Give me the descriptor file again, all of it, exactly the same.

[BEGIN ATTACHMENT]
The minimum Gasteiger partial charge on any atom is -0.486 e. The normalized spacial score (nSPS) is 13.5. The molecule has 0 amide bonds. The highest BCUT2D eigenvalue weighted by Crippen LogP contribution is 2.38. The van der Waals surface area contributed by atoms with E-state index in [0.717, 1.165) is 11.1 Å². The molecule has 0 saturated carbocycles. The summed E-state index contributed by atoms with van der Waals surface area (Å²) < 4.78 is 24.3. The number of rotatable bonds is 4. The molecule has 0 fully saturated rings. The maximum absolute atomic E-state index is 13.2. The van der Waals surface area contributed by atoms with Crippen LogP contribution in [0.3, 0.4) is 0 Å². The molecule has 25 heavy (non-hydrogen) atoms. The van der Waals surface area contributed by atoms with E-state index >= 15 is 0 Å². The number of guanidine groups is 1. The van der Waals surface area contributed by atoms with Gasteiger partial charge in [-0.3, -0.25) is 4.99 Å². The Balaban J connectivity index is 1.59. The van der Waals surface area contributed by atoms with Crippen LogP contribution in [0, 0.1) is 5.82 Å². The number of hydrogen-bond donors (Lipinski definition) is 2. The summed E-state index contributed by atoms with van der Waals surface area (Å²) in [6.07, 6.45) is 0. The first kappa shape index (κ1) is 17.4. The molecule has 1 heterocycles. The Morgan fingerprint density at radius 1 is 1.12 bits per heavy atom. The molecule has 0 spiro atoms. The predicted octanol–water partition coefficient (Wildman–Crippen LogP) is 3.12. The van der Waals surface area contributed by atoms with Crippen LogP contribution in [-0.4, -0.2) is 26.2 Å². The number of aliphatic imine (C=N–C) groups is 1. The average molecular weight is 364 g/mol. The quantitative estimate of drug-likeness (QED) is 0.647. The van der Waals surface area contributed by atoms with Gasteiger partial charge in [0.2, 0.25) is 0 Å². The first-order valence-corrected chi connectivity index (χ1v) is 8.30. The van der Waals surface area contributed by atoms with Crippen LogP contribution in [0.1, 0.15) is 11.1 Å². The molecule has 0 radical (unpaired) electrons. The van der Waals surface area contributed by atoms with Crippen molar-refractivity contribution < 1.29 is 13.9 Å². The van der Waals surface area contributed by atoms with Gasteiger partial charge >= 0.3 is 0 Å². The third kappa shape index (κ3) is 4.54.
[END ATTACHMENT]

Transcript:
The minimum Gasteiger partial charge on any atom is -0.486 e. The normalized spacial score (nSPS) is 13.5. The molecule has 0 amide bonds. The highest BCUT2D eigenvalue weighted by Crippen LogP contribution is 2.38. The van der Waals surface area contributed by atoms with E-state index in [0.717, 1.165) is 11.1 Å². The molecule has 0 saturated carbocycles. The summed E-state index contributed by atoms with van der Waals surface area (Å²) < 4.78 is 24.3. The number of rotatable bonds is 4. The molecule has 0 fully saturated rings. The maximum absolute atomic E-state index is 13.2. The van der Waals surface area contributed by atoms with Crippen LogP contribution in [0.3, 0.4) is 0 Å². The molecule has 25 heavy (non-hydrogen) atoms. The van der Waals surface area contributed by atoms with E-state index >= 15 is 0 Å². The number of guanidine groups is 1. The van der Waals surface area contributed by atoms with Gasteiger partial charge in [-0.3, -0.25) is 4.99 Å². The Balaban J connectivity index is 1.59. The van der Waals surface area contributed by atoms with Crippen LogP contribution in [0, 0.1) is 5.82 Å². The number of hydrogen-bond donors (Lipinski definition) is 2. The summed E-state index contributed by atoms with van der Waals surface area (Å²) in [6.07, 6.45) is 0. The first kappa shape index (κ1) is 17.4. The molecule has 1 heterocycles. The Morgan fingerprint density at radius 1 is 1.12 bits per heavy atom. The molecule has 0 spiro atoms. The predicted octanol–water partition coefficient (Wildman–Crippen LogP) is 3.12. The van der Waals surface area contributed by atoms with Crippen LogP contribution in [-0.4, -0.2) is 26.2 Å². The number of aliphatic imine (C=N–C) groups is 1. The average molecular weight is 364 g/mol. The quantitative estimate of drug-likeness (QED) is 0.647. The van der Waals surface area contributed by atoms with Gasteiger partial charge in [0.2, 0.25) is 0 Å². The first-order valence-corrected chi connectivity index (χ1v) is 8.30. The van der Waals surface area contributed by atoms with Crippen LogP contribution in [0.1, 0.15) is 11.1 Å². The molecule has 0 radical (unpaired) electrons. The van der Waals surface area contributed by atoms with Crippen molar-refractivity contribution < 1.29 is 13.9 Å². The van der Waals surface area contributed by atoms with Gasteiger partial charge >= 0.3 is 0 Å². The third kappa shape index (κ3) is 4.54.